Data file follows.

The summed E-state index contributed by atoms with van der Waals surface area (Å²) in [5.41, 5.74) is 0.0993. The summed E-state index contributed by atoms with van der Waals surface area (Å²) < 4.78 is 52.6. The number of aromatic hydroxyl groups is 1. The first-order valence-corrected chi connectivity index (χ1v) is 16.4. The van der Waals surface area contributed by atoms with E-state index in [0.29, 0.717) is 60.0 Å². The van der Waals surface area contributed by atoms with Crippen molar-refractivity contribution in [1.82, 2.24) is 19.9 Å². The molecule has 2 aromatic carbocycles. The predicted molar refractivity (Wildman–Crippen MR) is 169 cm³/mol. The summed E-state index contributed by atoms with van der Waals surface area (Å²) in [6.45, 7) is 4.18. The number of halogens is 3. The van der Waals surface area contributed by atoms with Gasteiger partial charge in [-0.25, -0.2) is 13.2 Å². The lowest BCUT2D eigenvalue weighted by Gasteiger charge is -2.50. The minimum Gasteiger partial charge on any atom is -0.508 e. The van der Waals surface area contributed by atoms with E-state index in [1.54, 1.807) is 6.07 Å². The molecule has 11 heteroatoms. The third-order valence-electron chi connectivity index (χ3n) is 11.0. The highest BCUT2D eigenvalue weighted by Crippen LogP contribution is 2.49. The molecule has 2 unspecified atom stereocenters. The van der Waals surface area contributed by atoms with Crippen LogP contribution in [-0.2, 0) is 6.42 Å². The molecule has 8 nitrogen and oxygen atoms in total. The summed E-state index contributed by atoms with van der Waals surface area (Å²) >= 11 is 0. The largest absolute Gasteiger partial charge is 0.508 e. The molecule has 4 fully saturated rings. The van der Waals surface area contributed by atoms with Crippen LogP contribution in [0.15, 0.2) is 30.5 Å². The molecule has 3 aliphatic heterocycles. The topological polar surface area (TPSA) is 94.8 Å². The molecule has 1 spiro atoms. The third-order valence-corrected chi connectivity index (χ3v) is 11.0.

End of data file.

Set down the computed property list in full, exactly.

The summed E-state index contributed by atoms with van der Waals surface area (Å²) in [5.41, 5.74) is 0.0993. The summed E-state index contributed by atoms with van der Waals surface area (Å²) < 4.78 is 52.6. The number of aromatic hydroxyl groups is 1. The first-order valence-corrected chi connectivity index (χ1v) is 16.4. The van der Waals surface area contributed by atoms with E-state index in [0.29, 0.717) is 60.0 Å². The van der Waals surface area contributed by atoms with Crippen molar-refractivity contribution in [1.82, 2.24) is 19.9 Å². The molecule has 2 aromatic carbocycles. The predicted molar refractivity (Wildman–Crippen MR) is 169 cm³/mol. The summed E-state index contributed by atoms with van der Waals surface area (Å²) in [6.45, 7) is 4.18. The number of halogens is 3. The van der Waals surface area contributed by atoms with Gasteiger partial charge in [-0.25, -0.2) is 13.2 Å². The lowest BCUT2D eigenvalue weighted by Gasteiger charge is -2.50. The minimum Gasteiger partial charge on any atom is -0.508 e. The van der Waals surface area contributed by atoms with E-state index in [1.54, 1.807) is 6.07 Å². The molecule has 11 heteroatoms. The third-order valence-electron chi connectivity index (χ3n) is 11.0. The highest BCUT2D eigenvalue weighted by Crippen LogP contribution is 2.49. The molecule has 2 unspecified atom stereocenters. The van der Waals surface area contributed by atoms with Crippen LogP contribution in [-0.2, 0) is 6.42 Å². The molecule has 8 nitrogen and oxygen atoms in total. The summed E-state index contributed by atoms with van der Waals surface area (Å²) >= 11 is 0. The largest absolute Gasteiger partial charge is 0.508 e. The molecule has 4 fully saturated rings. The van der Waals surface area contributed by atoms with Crippen LogP contribution in [0.15, 0.2) is 30.5 Å². The molecule has 3 aliphatic heterocycles. The topological polar surface area (TPSA) is 94.8 Å². The molecule has 1 spiro atoms. The third-order valence-corrected chi connectivity index (χ3v) is 11.0.